MATLAB Examples

GENERATE CODE FOR VARIABLES

This document demonstrates the usage of GENCODE, GENCODE_RVALUE and GENCODE_SUBSTRUCT to show and modify the contents of complicated MATLAB variables.

A TEST VARIABLE

The variable x is a struct with two fields: f1 and f2. f1 is a cell array of arbitrary items.

```x.f1 = {1 'somestring' false}; ```

f2 is a struct array with 2 members and fields f21, f22, f23. The fields in f2(1) hold different numeric types.

```x.f2(1).f21 = diag([1 1 -Inf NaN]); x.f2(1).f22 = speye(5); x.f2(1).f23 = 17 * ones(5,6,2,'int8'); ```

The fields in f2(2) hold a cell string array, a logical array and a (anonymous) function handle.

```x.f2(2).f21 = {'string 1'; 'string 2'; 'A third string'}; x.f2(2).f22 = rand(5) > .5; x.f2(2).f23 = @(x)mod(x,2); ```

GENERATE CODE FOR RIGHT HAND SIDE OF ASSIGNMENTS

GENCODE uses GENCODE_RVALUE to generate code for the right hand side of assignments. This works for

• all scalar, vector, 2D data
• cells with scalar, vector, 2D members
• function handles
```[str, sts] = gencode_rvalue(x.f1); display(sts) char(str) ```
```sts = 1 ans = { 1 'somestring' false }' ```

x.f2(1).f23 is a 3D array, therefore GENCODE_RVALUE does not work here - sts is false

```size(x.f2(1).f23) [str, sts] = gencode_rvalue(x.f2(1).f23); display(sts) char(str) ```
```ans = 5 6 2 sts = 0 ans = '' ```

GENERATE CODE FOR TEST VARIABLE

The simplest way to invoke GENCODE is with just the variable as input argument. Code for arrays with more than 2 dimensions is split up into code for 2D subarrays. Code for sparse matrices is generated using three temporary variables tmpi, tmpj and tmps.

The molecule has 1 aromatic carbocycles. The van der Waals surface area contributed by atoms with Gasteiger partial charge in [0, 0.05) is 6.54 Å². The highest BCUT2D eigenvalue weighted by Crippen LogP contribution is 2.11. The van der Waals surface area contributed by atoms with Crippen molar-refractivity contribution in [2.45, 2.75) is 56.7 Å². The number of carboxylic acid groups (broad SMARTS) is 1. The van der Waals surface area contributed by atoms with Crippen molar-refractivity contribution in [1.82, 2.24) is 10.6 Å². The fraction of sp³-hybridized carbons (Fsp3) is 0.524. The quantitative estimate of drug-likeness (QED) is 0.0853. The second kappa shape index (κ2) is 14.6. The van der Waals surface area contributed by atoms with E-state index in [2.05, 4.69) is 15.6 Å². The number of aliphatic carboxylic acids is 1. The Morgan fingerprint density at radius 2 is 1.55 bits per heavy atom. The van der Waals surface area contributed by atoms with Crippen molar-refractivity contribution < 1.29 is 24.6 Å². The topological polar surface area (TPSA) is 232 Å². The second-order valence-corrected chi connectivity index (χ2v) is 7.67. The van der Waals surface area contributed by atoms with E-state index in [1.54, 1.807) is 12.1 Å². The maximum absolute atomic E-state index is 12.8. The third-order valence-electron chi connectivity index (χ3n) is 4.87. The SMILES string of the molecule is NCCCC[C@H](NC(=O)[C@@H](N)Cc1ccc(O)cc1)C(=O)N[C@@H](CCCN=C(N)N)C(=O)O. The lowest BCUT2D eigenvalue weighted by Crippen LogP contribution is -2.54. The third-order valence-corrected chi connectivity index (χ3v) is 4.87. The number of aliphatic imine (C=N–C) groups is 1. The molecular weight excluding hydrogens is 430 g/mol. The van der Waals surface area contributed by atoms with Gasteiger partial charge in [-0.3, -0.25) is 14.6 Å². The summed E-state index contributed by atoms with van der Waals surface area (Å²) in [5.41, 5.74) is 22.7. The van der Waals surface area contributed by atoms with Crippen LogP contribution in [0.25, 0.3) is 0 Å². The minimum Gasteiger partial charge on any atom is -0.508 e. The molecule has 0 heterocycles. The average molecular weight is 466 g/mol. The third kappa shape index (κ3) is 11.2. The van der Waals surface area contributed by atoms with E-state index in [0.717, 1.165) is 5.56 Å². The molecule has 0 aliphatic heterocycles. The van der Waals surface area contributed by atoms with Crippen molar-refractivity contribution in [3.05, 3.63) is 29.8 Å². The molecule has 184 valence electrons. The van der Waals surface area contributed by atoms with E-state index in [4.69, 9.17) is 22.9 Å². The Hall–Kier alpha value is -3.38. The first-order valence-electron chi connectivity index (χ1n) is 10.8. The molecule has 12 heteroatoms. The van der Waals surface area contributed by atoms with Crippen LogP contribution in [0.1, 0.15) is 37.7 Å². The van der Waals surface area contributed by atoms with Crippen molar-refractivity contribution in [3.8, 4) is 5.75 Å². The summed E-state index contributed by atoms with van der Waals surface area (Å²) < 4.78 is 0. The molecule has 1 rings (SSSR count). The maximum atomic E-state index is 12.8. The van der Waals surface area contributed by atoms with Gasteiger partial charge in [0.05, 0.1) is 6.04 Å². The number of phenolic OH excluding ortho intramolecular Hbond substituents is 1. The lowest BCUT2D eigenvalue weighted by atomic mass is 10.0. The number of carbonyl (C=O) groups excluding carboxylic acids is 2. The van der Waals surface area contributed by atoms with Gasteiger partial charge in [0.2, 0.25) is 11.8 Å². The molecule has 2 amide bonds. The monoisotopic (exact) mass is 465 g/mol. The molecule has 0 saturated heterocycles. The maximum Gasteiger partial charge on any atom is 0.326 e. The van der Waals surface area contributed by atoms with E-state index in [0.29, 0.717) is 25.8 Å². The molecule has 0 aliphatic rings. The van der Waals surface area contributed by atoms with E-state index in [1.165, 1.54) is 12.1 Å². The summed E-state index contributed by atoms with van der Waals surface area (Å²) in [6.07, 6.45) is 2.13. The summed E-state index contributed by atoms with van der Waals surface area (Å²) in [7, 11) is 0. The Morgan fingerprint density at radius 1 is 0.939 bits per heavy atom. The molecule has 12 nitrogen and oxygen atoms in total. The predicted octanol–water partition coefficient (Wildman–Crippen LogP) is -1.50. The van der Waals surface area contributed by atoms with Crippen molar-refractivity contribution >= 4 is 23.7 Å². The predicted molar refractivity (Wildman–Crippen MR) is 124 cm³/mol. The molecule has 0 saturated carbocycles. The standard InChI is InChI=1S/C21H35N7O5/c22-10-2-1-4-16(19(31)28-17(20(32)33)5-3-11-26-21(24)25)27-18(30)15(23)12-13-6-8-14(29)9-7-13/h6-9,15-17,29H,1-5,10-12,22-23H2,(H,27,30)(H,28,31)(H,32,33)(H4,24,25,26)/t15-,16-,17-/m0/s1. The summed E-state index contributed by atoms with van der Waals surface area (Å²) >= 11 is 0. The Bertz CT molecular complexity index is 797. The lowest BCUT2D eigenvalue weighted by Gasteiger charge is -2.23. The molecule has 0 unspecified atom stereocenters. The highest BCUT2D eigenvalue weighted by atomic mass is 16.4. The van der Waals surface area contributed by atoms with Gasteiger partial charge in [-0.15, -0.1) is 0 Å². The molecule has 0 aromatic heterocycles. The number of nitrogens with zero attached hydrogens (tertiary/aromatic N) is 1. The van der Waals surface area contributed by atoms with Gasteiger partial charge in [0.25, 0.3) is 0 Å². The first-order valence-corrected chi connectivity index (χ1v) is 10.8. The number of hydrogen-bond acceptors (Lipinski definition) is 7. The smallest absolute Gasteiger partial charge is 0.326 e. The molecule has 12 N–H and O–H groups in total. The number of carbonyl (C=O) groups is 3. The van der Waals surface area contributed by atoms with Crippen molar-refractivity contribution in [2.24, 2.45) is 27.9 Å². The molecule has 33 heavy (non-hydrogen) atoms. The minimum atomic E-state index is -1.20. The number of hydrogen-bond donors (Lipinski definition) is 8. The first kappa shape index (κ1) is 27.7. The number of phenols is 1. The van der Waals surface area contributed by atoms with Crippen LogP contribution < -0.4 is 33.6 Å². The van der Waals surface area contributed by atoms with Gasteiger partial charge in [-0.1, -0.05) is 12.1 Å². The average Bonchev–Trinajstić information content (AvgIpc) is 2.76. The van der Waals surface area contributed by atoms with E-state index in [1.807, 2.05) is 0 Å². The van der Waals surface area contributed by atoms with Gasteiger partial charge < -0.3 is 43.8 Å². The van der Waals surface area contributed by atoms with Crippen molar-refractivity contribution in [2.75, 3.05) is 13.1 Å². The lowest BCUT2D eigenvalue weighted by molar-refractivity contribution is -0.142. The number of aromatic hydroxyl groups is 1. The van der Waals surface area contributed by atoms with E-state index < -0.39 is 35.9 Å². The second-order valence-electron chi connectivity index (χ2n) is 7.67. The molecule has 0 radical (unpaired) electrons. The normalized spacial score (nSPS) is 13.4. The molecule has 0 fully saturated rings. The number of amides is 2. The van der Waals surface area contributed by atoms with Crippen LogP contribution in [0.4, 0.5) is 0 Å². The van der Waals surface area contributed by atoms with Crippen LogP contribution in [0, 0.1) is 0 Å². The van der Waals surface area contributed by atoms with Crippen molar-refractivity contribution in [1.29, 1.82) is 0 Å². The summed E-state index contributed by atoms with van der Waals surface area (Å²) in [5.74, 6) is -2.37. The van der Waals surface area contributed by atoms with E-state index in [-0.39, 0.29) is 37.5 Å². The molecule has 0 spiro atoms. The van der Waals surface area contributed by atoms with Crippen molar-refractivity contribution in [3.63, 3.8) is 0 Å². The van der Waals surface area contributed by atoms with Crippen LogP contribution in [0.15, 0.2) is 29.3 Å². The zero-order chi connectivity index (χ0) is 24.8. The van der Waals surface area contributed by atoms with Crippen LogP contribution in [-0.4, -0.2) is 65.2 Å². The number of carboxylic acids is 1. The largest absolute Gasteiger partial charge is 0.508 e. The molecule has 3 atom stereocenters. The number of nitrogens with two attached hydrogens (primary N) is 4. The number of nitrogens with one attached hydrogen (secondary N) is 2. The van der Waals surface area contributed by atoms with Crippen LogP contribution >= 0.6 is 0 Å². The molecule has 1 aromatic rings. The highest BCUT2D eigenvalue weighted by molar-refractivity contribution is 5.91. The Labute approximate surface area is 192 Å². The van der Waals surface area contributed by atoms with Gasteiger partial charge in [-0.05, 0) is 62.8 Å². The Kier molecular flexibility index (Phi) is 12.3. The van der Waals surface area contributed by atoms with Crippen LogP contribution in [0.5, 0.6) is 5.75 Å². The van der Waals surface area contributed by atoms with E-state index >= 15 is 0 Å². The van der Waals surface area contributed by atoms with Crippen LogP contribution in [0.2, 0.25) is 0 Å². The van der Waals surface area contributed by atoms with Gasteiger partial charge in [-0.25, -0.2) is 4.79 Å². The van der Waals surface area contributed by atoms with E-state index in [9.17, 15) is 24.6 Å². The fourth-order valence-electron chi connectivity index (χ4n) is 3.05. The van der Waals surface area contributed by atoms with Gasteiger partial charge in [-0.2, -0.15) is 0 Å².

```strx = gencode(x); char(strx) ```
```ans = x.f1 = { 1 'somestring' false }'; x.f2(1).f21 = [1 0 0 0 0 1 0 0 0 0 -Inf 0 0 0 0 NaN]; tmpi = [1 2 3 4 5]; tmpj = [1 2 3 4 5]; tmps = [1 1 1 1 1]; x.f2(1).f22 = sparse(tmpi, tmpj, tmps); x.f2(1).f23(:, :, 1) = int8([17 17 17 17 17 17 17 17 17 17 17 17 17 17 17 17 17 17 17 17 17 17 17 17 17 17 17 17 17 17]); x.f2(1).f23(:, :, 2) = int8([17 17 17 17 17 17 17 17 17 17 17 17 17 17 17 17 17 17 17 17 17 17 17 17 17 17 17 17 17 17]); x.f2(2).f21 = { 'string 1' 'string 2' 'A third string' }; x.f2(2).f22 = [true false false false true true false true false false false true true true true true true false true true true true true true true]; x.f2(2).f23 = @(x)mod(x,2); ```

If the name of the variable should be different from the input variable name, GENCODE can be called with an alternative name. This can also be an struct reference (y.a) or cell entry (y{2}) or array index (y(1)).

```stry = gencode(x,'y.a'); char(stry) ```
```ans = y.a.f1 = { 1 'somestring' false }'; y.a.f2(1).f21 = [1 0 0 0 0 1 0 0 0 0 -Inf 0 0 0 0 NaN]; tmpi = [1 2 3 4 5]; tmpj = [1 2 3 4 5]; tmps = [1 1 1 1 1]; y.a.f2(1).f22 = sparse(tmpi, tmpj, tmps); y.a.f2(1).f23(:, :, 1) = int8([17 17 17 17 17 17 17 17 17 17 17 17 17 17 17 17 17 17 17 17 17 17 17 17 17 17 17 17 17 17]); y.a.f2(1).f23(:, :, 2) = int8([17 17 17 17 17 17 17 17 17 17 17 17 17 17 17 17 17 17 17 17 17 17 17 17 17 17 17 17 17 17]); y.a.f2(2).f21 = { 'string 1' 'string 2' 'A third string' }; y.a.f2(2).f22 = [true false false false true true false true false false false true true true true true true false true true true true true true true]; y.a.f2(2).f23 = @(x)mod(x,2); ```

USE GENERATED CODE TO RECREATE VARIABLE

The generated code can be used to recreate the variable:

```clear x eval(sprintf('%s\n', strx{:})) display(x) ```
```x = f1: {[1] 'somestring' [0]} f2: [1x2 struct] ```

Usually, one would write the code to a file using a sequence of commands like this:

```fid = fopen('test.m','w'); fprintf(fid, '%s\n', strx{:}); fclose(fid) ```

This file can then be modified to recreate new instances of x.